Only if the plaintiff's first two claims were decided against it could the court have reached the securities claim. Since a favorable arbitration decision for plaintiff would have eliminated the securities claim, the plaintiff's interest in vindicating federal claims was a subordinate matter and lacked substantial public interest aspects.
In this case it is clear that the antitrust claims of the plaintiffs predominate. They are the very nerve center of the litigation. The antitrust claims are not "fall-back positions" that become relevant only after the contract claims are decided against the plaintiffs; a decision in favor of the plaintiffs by the arbitrators would not obviate the need for a trial of those claims before this Court. Thus, while the Court in Sibley could view the plaintiff itself as downplaying the significance of its federal claims, such is not the case here. Also it is to be noted that the Sibley court did not mention, much less overrule, Cobb v. Lewis,6 which foreclosed arbitration as against trial of properly asserted antitrust claims.
Furthermore, the Second Circuit's decision in Coenen v. R. W. Pressprich & Co.,7 holding that an agreement to arbitrate entered into after the antitrust dispute arose is an exception to the rule of American Safety Equipment Corp. v. J. P. Maguire & Co.,8 is clearly distinguishable. A fair reading of that case discloses the Court's basic concern with keeping disputes between members of the New York Stock Exchange out of court,
and not permitting plaintiffs to change a "common, garden variety" scheme to defraud -- subject to the Exchange's comprehensive and salutary arbitration system -- into a federal court case merely by adding to the complaint "a few conclusory phrases to give the illusion of a triple-damage antitrust claim." It was the congressional intent of self-regulation by the stock exchanges that was the key to the exception. Moreover, the reasoning of the exception to the general rule is explained by the Court as follows:
[The] parties already know just what they are agreeing to arbitrate, and also that, as a claimant is not required to sue and is always free to settle a private triple-damage antitrust case, his agreement to arbitrate is in effect an agreement to settle the dispute.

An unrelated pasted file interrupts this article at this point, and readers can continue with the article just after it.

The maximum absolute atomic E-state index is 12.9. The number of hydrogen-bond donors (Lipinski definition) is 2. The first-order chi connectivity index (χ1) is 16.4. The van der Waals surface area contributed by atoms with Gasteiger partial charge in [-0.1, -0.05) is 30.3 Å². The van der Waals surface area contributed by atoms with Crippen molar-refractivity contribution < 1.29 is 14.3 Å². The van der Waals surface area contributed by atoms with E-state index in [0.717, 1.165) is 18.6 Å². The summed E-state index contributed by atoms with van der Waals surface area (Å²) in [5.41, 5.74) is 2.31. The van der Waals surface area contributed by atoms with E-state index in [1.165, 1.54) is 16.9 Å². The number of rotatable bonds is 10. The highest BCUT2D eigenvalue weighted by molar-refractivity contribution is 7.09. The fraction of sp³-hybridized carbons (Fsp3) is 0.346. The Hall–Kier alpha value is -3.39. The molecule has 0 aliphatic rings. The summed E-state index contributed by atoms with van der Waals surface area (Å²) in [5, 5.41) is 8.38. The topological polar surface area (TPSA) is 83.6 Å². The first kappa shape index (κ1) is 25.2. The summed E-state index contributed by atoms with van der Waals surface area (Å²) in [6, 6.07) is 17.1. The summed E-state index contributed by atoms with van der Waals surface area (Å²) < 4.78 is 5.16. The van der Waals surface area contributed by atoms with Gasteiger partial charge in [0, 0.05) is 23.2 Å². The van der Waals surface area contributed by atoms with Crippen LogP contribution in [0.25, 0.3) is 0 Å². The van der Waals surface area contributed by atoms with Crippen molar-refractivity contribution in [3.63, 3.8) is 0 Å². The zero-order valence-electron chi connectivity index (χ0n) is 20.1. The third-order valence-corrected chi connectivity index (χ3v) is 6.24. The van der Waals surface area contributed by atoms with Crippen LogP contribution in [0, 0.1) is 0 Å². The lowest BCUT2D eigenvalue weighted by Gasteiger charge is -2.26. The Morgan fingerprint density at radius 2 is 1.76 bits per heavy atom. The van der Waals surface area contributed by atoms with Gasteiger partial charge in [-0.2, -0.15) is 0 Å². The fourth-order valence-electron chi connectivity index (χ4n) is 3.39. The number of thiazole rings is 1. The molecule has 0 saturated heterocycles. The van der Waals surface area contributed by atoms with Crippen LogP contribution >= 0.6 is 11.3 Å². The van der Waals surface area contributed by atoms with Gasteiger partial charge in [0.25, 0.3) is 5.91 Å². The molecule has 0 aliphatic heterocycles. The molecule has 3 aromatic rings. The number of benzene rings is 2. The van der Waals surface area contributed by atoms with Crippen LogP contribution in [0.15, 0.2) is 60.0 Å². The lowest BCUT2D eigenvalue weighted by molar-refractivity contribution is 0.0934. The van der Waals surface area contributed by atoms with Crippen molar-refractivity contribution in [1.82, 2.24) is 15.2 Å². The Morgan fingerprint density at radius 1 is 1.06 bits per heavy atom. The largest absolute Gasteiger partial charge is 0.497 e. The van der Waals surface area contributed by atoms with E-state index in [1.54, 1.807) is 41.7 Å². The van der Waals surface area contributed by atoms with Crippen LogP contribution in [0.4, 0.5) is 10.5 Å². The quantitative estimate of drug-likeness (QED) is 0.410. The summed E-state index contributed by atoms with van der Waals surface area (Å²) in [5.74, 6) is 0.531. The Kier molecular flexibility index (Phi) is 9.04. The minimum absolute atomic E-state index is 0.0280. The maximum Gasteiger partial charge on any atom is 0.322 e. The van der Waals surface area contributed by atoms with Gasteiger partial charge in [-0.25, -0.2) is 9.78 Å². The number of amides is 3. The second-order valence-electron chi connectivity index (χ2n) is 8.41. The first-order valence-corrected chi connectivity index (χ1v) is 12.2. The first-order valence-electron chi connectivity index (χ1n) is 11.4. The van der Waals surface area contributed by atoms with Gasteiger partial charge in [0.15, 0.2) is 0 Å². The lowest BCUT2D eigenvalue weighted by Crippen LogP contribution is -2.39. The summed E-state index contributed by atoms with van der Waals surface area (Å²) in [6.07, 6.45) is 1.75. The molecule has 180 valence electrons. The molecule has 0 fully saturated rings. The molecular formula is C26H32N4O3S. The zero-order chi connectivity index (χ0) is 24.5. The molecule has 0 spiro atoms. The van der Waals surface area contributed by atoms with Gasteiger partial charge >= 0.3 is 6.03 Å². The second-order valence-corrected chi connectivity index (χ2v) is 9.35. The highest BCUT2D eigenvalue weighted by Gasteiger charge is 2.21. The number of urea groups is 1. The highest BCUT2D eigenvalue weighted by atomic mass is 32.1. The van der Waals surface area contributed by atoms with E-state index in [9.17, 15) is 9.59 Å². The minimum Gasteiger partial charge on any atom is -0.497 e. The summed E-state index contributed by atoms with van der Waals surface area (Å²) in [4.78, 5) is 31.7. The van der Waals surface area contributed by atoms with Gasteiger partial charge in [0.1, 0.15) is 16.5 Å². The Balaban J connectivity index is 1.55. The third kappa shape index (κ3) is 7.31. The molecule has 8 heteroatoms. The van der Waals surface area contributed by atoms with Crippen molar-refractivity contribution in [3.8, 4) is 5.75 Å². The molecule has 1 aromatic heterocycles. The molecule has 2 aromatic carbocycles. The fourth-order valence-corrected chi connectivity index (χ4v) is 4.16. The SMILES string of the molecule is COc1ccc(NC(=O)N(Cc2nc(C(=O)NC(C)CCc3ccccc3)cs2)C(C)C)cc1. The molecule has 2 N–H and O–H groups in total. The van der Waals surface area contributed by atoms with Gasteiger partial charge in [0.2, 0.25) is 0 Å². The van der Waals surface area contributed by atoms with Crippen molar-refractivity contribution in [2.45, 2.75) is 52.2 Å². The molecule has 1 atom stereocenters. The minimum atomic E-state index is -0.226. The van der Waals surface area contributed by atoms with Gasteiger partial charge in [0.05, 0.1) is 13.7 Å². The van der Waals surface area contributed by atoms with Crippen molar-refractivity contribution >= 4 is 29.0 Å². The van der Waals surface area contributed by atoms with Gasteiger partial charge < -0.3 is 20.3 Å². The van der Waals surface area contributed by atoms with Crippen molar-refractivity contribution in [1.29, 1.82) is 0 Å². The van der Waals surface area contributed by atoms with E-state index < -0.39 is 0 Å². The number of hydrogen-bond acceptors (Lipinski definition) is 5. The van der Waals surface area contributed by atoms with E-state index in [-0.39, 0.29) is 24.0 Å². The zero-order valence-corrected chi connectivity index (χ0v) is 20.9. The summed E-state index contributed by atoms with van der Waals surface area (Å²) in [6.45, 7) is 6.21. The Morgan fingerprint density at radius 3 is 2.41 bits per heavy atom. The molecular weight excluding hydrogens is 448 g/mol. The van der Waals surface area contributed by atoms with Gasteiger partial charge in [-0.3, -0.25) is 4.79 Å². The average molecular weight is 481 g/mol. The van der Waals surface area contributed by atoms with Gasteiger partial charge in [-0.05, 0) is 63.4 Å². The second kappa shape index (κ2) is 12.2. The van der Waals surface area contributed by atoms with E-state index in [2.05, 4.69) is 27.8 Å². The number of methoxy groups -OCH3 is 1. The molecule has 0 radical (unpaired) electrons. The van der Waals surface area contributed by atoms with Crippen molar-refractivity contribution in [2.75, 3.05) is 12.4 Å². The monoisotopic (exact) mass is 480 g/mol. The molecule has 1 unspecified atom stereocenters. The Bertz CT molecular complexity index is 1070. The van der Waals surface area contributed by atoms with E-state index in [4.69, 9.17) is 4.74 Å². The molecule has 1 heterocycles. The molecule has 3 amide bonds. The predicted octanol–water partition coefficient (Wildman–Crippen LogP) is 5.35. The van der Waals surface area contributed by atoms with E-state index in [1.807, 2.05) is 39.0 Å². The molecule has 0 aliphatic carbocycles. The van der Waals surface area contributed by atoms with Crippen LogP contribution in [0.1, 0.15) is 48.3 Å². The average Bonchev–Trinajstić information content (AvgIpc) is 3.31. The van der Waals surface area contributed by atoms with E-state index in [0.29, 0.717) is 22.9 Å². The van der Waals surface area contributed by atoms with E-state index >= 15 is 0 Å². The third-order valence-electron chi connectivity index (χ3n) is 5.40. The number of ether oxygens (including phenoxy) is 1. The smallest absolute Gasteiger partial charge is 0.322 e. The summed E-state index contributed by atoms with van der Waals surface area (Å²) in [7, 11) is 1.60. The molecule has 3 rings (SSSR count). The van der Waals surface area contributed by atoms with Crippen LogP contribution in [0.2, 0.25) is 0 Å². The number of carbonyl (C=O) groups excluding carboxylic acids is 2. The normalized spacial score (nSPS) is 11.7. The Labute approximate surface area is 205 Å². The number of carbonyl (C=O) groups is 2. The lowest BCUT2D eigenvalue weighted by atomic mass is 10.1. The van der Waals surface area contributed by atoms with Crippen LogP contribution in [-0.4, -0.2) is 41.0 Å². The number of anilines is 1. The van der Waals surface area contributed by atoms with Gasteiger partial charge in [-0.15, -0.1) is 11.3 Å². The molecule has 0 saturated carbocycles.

Obviously, this case presents an entirely different situation where plaintiffs claim that they were coerced into signing the agreement with the arbitration clause; that is, where the agreement itself is part and parcel of the alleged antitrust violation.
Finally, and of significance, is the recently decided case of Allegaert v. Perot.12 Although the fact pattern centered about a bankruptcy trustee's claims under the bankruptcy and securities acts, our Court of Appeals made it unmistakably clear that it continued to apply the underlying rationale of its earlier cases that arbitration agreements must be subordinated to adjudication by the courts of actions which seek to uphold the public interest although advanced in private litigation. Thus, in referring to its lead case on this subject, American Safety Equipment Corp. v. J. P. Maguire & Co.,13 the Court observed that "there . .. we examined, among other things, the public interest in the dispute, the degree to which the nature of the evidence made the judicial forum preferable to arbitration and the extent to which the agreement to arbitrate was a product of free choice."
The Court finds that defendants have presented no material factual or legal considerations that warrant staying the trial of the antitrust claims asserted by the plaintiffs. It is not only the interests of the parties that are at stake in the trial of these issues, but also the interest of the American public in the enforcement of its antitrust laws.
The motion is denied.